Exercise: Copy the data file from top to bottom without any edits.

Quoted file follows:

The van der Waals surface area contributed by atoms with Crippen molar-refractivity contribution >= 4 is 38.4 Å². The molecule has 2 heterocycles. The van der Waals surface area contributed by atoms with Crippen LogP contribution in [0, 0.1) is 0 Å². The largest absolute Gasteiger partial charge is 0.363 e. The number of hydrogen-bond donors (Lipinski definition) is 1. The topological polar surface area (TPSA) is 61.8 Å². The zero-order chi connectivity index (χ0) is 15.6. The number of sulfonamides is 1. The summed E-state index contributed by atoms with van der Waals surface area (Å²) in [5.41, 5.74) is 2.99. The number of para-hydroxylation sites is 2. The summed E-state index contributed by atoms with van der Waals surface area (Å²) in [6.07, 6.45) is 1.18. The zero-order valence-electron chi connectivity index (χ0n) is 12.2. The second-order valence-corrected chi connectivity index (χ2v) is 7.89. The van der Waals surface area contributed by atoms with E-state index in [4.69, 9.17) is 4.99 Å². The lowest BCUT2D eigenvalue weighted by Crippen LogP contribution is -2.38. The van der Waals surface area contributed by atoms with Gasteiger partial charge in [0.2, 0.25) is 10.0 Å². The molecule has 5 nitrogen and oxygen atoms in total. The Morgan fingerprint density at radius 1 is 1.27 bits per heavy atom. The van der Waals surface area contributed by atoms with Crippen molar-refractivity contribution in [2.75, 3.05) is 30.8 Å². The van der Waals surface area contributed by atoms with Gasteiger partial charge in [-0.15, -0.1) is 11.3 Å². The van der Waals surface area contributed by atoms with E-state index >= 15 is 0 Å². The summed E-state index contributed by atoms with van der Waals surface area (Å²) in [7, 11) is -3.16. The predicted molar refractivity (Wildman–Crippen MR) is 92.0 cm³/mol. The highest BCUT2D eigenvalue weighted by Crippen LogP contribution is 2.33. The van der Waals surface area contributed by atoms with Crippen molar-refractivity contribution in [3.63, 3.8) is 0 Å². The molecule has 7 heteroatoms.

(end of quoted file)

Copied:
The van der Waals surface area contributed by atoms with Crippen molar-refractivity contribution >= 4 is 38.4 Å². The molecule has 2 heterocycles. The van der Waals surface area contributed by atoms with Crippen LogP contribution in [0, 0.1) is 0 Å². The largest absolute Gasteiger partial charge is 0.363 e. The number of hydrogen-bond donors (Lipinski definition) is 1. The topological polar surface area (TPSA) is 61.8 Å². The zero-order chi connectivity index (χ0) is 15.6. The number of sulfonamides is 1. The summed E-state index contributed by atoms with van der Waals surface area (Å²) in [5.41, 5.74) is 2.99. The number of para-hydroxylation sites is 2. The summed E-state index contributed by atoms with van der Waals surface area (Å²) in [6.07, 6.45) is 1.18. The zero-order valence-electron chi connectivity index (χ0n) is 12.2. The second-order valence-corrected chi connectivity index (χ2v) is 7.89. The van der Waals surface area contributed by atoms with E-state index in [4.69, 9.17) is 4.99 Å². The lowest BCUT2D eigenvalue weighted by Crippen LogP contribution is -2.38. The van der Waals surface area contributed by atoms with Gasteiger partial charge in [0.2, 0.25) is 10.0 Å². The molecule has 5 nitrogen and oxygen atoms in total. The Morgan fingerprint density at radius 1 is 1.27 bits per heavy atom. The van der Waals surface area contributed by atoms with Crippen molar-refractivity contribution in [2.75, 3.05) is 30.8 Å². The van der Waals surface area contributed by atoms with Gasteiger partial charge in [-0.15, -0.1) is 11.3 Å². The van der Waals surface area contributed by atoms with E-state index >= 15 is 0 Å². The summed E-state index contributed by atoms with van der Waals surface area (Å²) in [7, 11) is -3.16. The predicted molar refractivity (Wildman–Crippen MR) is 92.0 cm³/mol. The highest BCUT2D eigenvalue weighted by Crippen LogP contribution is 2.33. The van der Waals surface area contributed by atoms with Crippen molar-refractivity contribution in [3.63, 3.8) is 0 Å². The molecule has 7 heteroatoms.